The lead editorial in Friday’s Wall Street Journal, "Immigration (Spin) Control," uses all the rhetorical tricks normally associated with the far left in its continuing assault on those who seek enforcement of our immigration laws: Straw man argument, definitional legerdemain, playing fast and loose with statistics, mischaracterizations, false accusations, and outright lies. So who’s doing the "spin" here?
Only from its myopic perch in Manhattan could the WSJ editorial board subscribe to the view that Senator John Campbell won the California special congressional election to replace Chris Cox "in a walk." The district is one of the most solidly republican in the state, and State Senator John Campbell, a popular elected official (and a good man, too) was the party’s only candidate on Tuesday, yet he managed only 45% of the vote in a district with a 65%/35% major party registration advantage (and better than 50% Republican registration overall, even including the nearly 20% "Declined to State" number). And he received a smaller percentage of the vote in the run-off than he had received in the primary election, in which he faced 11 other republicans. Jim Gilchrist, on the other hand, running as a minor-party candidate (and not an enviable minor party at that) went from 14.8% in the primary to 25% in the run-off election, despite his party’s 1.8% registration in the district. In other words, Gilchrist drew almost all of the votes that had gone to other republicans in the primary.
Worse, calling Jim Gilchrist a "restrictionist", and falsely accusing those who supported him as being anti-immigration (rather than anti-illegal immigration, a big difference) is beneath the editorial pages of the WSJ. Using the double speak of the left is likewise. "Law-abiding businesses that happen to hire illegals"--that would make the businesses not law-abiding in most folks’ definition--is as bad as the left’s use of "undocumented" as a euphemism for illegal. And it is simply false to assert, as the WSJ does, that these businesses can’t tell the difference "between real and fake immigration documents." As surely even the editorial board of the Wall Street Journal knows, that ignorance (if it ever existed at all) lasts only as long as employers’ first quarterly filings of withholding taxes, because they receive a letter from the government notifying them that the Social Security number does not match the employee’s name. "As if anyone could tell the difference" indeed.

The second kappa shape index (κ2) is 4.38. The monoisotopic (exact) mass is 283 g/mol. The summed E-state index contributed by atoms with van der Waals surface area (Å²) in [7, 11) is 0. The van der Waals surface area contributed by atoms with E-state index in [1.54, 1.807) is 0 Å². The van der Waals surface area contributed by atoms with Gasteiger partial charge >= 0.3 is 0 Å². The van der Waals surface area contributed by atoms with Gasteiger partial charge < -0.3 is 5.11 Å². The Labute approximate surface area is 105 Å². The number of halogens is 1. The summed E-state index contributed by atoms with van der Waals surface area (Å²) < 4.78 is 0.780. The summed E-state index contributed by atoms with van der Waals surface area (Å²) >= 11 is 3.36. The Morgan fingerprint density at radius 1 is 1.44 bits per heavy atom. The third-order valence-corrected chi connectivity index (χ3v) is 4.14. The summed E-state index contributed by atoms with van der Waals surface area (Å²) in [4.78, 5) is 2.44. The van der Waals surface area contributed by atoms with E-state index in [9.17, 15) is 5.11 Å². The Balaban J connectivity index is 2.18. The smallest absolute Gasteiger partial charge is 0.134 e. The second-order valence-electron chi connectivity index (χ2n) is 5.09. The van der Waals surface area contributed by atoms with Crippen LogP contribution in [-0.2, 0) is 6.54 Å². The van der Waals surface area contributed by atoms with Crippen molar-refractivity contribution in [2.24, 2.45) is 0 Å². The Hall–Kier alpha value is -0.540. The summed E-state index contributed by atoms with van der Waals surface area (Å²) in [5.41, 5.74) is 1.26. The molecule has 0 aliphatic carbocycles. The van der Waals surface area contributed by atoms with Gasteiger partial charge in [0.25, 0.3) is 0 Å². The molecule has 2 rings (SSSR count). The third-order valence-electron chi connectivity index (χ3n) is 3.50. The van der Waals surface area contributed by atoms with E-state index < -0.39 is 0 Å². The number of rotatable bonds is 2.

"But we need the labor," pleads the WSJ, and the only way to get it is via immigration. If true, then lets raise the quotas for legal immigration and streamline the process. Why is it that the WSJ is not pushing for such an easy legislative fix? My guess: legal immigration labor would not be much different than citizen labor; same wages, same workplace rules, same withholding taxes, even the same resort to the tort system. The only way to get the financial bang from immigrant labor that the WSJ seems to want is to have a slavish pool of illegal migrant workers. This is starting to bear an uncanny resemblance to John C. Calhoun’s positive good arguments for slavery, and it is making me sick to my stomach. It should make us all sick.
The Los Angeles Times, at least, is accurately reporting the growing movement in Congress to address the problem of illegal immigration. Note, though: Tamar Jacoby, of the Manhattan Institute, continues her utter ignorance of the problem, apparently afflicted by the same Manhattan myopia suffered by the WSJ editorial board. "I have never met a poor person who has his wife walk across the desert at eight months pregnant so they can wait 21 years to be sponsored by their child," she is quoted as saying. Ms. Jacoby: Let’s debate the subject, and let’s hold the debate in San Diego or El Paso. We can begin with a nighttime visit to the border, and you can "meet" some of the poor people you think do not exist. Coming across at a clip of more than 1 million a year, we should not have to wait long before we find 1 (or 100) "with child."